Strategies for management of education support funds in public secondary schools in Kandara Sub-county, Murang’a County, Kenya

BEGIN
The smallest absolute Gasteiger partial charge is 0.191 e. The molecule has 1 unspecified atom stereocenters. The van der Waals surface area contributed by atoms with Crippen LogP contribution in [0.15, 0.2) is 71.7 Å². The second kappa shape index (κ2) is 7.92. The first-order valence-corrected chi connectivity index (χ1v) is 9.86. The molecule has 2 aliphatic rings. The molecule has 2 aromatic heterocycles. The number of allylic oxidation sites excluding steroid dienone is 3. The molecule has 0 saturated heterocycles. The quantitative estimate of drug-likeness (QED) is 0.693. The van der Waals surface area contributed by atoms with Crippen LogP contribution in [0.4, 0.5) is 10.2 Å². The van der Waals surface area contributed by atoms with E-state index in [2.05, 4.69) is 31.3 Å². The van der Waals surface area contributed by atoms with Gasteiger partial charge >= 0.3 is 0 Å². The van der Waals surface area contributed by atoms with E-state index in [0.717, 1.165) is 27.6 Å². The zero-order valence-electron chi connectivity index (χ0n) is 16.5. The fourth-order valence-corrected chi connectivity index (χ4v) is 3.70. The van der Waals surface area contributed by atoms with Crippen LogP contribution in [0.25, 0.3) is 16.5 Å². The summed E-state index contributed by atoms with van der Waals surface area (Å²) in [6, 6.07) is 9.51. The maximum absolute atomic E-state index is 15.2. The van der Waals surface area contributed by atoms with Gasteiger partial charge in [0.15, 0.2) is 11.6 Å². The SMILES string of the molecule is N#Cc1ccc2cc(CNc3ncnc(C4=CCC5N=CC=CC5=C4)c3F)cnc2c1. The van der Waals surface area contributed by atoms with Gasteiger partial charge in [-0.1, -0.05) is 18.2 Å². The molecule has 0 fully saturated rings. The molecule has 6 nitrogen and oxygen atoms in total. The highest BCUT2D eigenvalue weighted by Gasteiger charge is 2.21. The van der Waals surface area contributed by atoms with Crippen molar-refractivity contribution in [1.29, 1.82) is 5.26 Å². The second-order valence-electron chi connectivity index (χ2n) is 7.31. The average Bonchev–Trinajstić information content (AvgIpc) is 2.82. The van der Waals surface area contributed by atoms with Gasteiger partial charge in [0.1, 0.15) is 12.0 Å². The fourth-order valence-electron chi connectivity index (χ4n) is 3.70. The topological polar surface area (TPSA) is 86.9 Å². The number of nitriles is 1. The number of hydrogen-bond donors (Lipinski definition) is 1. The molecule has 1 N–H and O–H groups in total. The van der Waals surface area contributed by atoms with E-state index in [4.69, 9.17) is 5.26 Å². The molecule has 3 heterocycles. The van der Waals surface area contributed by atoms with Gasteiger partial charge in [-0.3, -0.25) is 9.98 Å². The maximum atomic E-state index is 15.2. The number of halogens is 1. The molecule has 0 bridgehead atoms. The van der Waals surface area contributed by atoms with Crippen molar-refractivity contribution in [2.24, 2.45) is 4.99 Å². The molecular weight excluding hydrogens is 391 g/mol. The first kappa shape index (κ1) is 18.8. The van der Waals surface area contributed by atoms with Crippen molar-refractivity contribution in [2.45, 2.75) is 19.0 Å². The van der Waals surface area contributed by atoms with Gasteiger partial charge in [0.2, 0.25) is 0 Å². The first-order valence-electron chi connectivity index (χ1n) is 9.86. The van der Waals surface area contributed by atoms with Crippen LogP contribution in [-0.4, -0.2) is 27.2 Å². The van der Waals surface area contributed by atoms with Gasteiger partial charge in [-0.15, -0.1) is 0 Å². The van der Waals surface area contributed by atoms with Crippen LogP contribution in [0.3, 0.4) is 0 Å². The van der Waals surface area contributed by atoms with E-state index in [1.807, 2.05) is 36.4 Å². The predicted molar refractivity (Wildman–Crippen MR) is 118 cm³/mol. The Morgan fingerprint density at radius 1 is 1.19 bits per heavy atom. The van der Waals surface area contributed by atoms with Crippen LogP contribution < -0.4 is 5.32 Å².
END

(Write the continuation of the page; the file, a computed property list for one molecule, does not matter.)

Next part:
Organizations are open systems which are structured to exploit available human and other resources. They are expected to post superior performance to satisfy their stakeholders. To achieve this, organizations require scanning of their environments in order to identify challenges and available opportunities. With this awareness, organizations devise strategies to address challenges to outwit competitors and exploit the opportunities available. Public secondary schools like other organizations are open systems which interact with environment. They are funded through the joint effort of the GOK, Development Partners, parents and other donors. (ESF)) disbursed and monies generated internally in the public secondary schools in Kandara Sub-county ought to be managed in a prudent way to provide infrastructure like classrooms, laboratories, ICT equipment, employ teachers, support staff, provide access to education and retain students in schools. It is through such efforts that quality education could be achieved in the Sub-county. The research conducted in this study, embraced the descriptive cross-sectional survey. A descriptive cross-sectional survey was appropriate for this kind of research because it captured the characteristics of public secondary schools which were similar. The study aimed at establishing its challenges in the management of ESF. Results obtained from the data collected, indicated that schools faced similar challenges. Among the most serious challenges unearthed by the research study included: late payment of fees by parents/untimely disbursement of grants by MOEST. Others included delayed project completion period, project escalation costs, debts by parents, use of ICT and sourcing of finances. In Kandara Sub-county schools also faced challenges in the management of ESF occasioned by employing a large number of BOM teachers and unethical practice. Expensive repair, maintenance and improvement costs and competence of Accounts staff were also cited as challenges. The salient findings on the strategies adopted by the schools included using funds for the intended purpose, financial reporting, budgeting, project monitoring and stakeholder involvement. However, the schools were poor at use of social networks and assessment of socio-political risks in the management of ESF. The research study brought out the need for the schools to devise policies to augment ESF, collect debts, and develop the capacity of staff. Regular environmental scanning including stakeholder analysis would be necessary. The research study was carried out in all the 52 public secondary school in Kandara Sub-county but only 71% of the schools responded. Like in other research studies, respondents’ bias could not be totally eliminated. The results of the study introduced other areas for further research such as investigation on why schools have poor socio-networks in a bid to reduce the cost of education to parents. Improvement of public secondary schools in Kandara Sub-county would require establishment of socio-networks with stakeholders to enhance ESF. Through such networks, Public Private Partnership and lobbying for resources would enable the public secondary schools to improve the infrastructure available and award bursaries to needy students.